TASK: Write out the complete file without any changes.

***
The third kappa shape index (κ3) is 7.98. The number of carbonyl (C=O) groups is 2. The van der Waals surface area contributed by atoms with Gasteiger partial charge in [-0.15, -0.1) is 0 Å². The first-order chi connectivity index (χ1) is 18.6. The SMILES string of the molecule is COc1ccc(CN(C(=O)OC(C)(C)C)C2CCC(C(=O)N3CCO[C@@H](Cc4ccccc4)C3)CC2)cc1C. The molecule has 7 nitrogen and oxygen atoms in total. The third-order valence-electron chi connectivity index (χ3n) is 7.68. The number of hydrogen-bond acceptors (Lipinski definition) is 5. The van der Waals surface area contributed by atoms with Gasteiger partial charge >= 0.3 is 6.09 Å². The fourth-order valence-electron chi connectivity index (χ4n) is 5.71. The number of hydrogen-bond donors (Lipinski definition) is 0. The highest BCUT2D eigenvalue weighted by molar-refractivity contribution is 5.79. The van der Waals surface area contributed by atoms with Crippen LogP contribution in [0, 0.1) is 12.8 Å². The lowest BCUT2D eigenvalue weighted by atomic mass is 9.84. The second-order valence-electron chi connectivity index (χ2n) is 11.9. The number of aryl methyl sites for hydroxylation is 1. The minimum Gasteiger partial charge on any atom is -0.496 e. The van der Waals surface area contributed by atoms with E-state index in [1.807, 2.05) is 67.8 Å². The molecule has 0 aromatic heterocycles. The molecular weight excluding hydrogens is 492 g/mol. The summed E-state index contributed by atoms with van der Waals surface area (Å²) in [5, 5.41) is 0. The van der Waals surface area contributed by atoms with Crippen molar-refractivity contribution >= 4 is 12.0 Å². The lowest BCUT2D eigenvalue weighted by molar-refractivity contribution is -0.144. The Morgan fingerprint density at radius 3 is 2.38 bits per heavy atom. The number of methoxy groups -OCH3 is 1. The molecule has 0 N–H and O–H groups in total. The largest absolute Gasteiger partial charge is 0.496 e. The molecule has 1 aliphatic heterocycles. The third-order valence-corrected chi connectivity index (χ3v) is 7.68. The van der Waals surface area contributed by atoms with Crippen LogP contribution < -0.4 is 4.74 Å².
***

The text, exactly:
The third kappa shape index (κ3) is 7.98. The number of carbonyl (C=O) groups is 2. The van der Waals surface area contributed by atoms with Gasteiger partial charge in [-0.15, -0.1) is 0 Å². The first-order chi connectivity index (χ1) is 18.6. The SMILES string of the molecule is COc1ccc(CN(C(=O)OC(C)(C)C)C2CCC(C(=O)N3CCO[C@@H](Cc4ccccc4)C3)CC2)cc1C. The molecule has 7 nitrogen and oxygen atoms in total. The third-order valence-electron chi connectivity index (χ3n) is 7.68. The number of hydrogen-bond acceptors (Lipinski definition) is 5. The van der Waals surface area contributed by atoms with Gasteiger partial charge >= 0.3 is 6.09 Å². The fourth-order valence-electron chi connectivity index (χ4n) is 5.71. The number of hydrogen-bond donors (Lipinski definition) is 0. The highest BCUT2D eigenvalue weighted by molar-refractivity contribution is 5.79. The van der Waals surface area contributed by atoms with Crippen LogP contribution in [0, 0.1) is 12.8 Å². The lowest BCUT2D eigenvalue weighted by atomic mass is 9.84. The second-order valence-electron chi connectivity index (χ2n) is 11.9. The number of aryl methyl sites for hydroxylation is 1. The minimum Gasteiger partial charge on any atom is -0.496 e. The van der Waals surface area contributed by atoms with E-state index in [1.807, 2.05) is 67.8 Å². The molecule has 0 aromatic heterocycles. The molecular weight excluding hydrogens is 492 g/mol. The summed E-state index contributed by atoms with van der Waals surface area (Å²) in [5, 5.41) is 0. The van der Waals surface area contributed by atoms with Crippen molar-refractivity contribution >= 4 is 12.0 Å². The lowest BCUT2D eigenvalue weighted by molar-refractivity contribution is -0.144. The Morgan fingerprint density at radius 3 is 2.38 bits per heavy atom. The number of methoxy groups -OCH3 is 1. The molecule has 0 N–H and O–H groups in total. The largest absolute Gasteiger partial charge is 0.496 e. The molecule has 1 aliphatic heterocycles. The third-order valence-corrected chi connectivity index (χ3v) is 7.68. The van der Waals surface area contributed by atoms with Crippen LogP contribution < -0.4 is 4.74 Å².